- Camera and G&E. Crack DP Scotty Field is also back, and he's going to need some major toys - a Fisher dolly, a Steadicam operator, and an extensive camera package - to achieve the same professional polish that gave Eaglewalk its uniquely cinematic look.
- Festivals. Since the whole point of making another Bigfoot movie is to broaden the Eaglewalk fanbase and improve our odds of landing a feature deal, we're planning an ambitious festival run for At The Dark Divide, and we'll need funds to pay the submission fees for prestigious festivals like Comic-Con, Fantasia, Fantastic Fest, and Screamfest, in addition to a host of other up-and-coming venues and genre conventions.
Saving money where we can.
We have no trailers. We have no excess personnel. In lieu of rental fees, we're producing promotional videos for the camps we're shooting at. Our days are models of thorough planning and efficient execution. Our aesthetic, like on Eaglewalk, is dynamic and cinematic, but consolidated into the fewest number of shots needed to visually tell the story. In the end, it'll look like we took twice as long to make the movie, on a budget four times what it actually cost to make.
And if we exceed our $6000 goal...
At The Dark Divide is a micro-budget film, and can only be made and distributed for $6,000 because the crew is working for free. Any additional funds raised will go towards paying these hard-working people at least a nominal day rate, and compensating them for out-of-pocket expenses such as airfare, gas mileage, and kit fees.
In a world of found-footage and micro-budget, direct-to-DVD cash-ins, At The Dark Divide is a palette cleanser, a stirring, all-practical horror film that delivers what the poster promises. And if successfully funded, it will help transform an already first-rate short film and completed feature-length screenplay into an irresistible financial investment destined for the big screen.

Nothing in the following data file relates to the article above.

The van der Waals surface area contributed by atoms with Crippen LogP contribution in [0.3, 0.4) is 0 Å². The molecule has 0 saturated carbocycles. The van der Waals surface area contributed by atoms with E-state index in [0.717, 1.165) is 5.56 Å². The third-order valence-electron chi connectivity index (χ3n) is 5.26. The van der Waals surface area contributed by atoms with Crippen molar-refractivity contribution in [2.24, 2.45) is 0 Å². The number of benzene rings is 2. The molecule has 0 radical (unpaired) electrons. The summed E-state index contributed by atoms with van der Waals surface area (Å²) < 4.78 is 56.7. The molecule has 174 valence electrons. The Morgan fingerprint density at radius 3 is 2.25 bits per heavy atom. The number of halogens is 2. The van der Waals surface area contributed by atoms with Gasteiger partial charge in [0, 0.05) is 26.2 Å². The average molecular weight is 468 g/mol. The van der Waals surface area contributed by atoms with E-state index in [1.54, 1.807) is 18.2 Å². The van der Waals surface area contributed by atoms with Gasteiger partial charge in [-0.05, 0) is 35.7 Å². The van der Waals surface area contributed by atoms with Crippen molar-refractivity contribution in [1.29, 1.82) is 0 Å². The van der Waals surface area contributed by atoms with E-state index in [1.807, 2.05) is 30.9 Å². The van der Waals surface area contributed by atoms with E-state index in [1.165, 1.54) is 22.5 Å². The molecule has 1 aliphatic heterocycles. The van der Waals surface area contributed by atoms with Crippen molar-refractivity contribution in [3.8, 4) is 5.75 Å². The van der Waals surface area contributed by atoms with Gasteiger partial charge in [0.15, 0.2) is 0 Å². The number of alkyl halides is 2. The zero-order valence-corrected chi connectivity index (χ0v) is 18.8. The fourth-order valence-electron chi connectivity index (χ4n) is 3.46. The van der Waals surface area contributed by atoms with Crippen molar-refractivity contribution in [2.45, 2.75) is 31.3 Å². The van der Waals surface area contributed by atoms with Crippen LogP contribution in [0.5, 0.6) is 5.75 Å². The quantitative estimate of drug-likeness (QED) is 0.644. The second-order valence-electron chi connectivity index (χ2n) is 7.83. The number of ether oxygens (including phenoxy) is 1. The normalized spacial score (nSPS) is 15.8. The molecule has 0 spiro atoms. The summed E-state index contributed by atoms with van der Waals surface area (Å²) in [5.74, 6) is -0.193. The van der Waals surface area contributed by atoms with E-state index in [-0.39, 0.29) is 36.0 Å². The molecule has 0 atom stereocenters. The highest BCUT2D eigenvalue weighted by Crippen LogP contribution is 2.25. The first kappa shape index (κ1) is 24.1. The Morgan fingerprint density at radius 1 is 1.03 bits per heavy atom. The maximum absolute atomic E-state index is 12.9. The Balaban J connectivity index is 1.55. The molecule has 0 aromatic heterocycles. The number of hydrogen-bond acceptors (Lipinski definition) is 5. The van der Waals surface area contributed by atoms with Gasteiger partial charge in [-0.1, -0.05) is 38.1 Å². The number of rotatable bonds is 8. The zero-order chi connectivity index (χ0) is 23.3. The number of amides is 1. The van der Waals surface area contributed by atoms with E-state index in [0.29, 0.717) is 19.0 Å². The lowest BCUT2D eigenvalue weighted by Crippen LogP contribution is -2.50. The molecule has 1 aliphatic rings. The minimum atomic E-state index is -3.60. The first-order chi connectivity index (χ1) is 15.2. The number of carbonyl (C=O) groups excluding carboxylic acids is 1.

Be a part of the horror revolution.
Risks and challenges Learn about accountability on Kickstarter
Stranded miles from civilization, there's an infinite list of contingencies to plan for - bugs, rain, snow (yes, even in September!). Luckily, we've already done this once before, so things like ponchos, flashlights, a First Aid kit, and plenty of hot soup and cold water will be on standby.
With regards to actually shooting the movie, there's not a whole lot you can do except roll with the punches. If it's raining on the day, then we rewrite the scene to take place indoors (after all, we've got the campgrounds to ourselves) and begin planning immediately for any connective story tissue we might need so that the new location makes sense.
But rest easy, Dear Investor. Considering the caliber of people working on the project - many of them veterans of the first film and used to quick-thinking and compromise - you should have every confidence that the movie will be made, and that it will inspire and terrify in ways you never knew movies could.
Have a question? If the info above doesn't help, you can ask the project creator directly.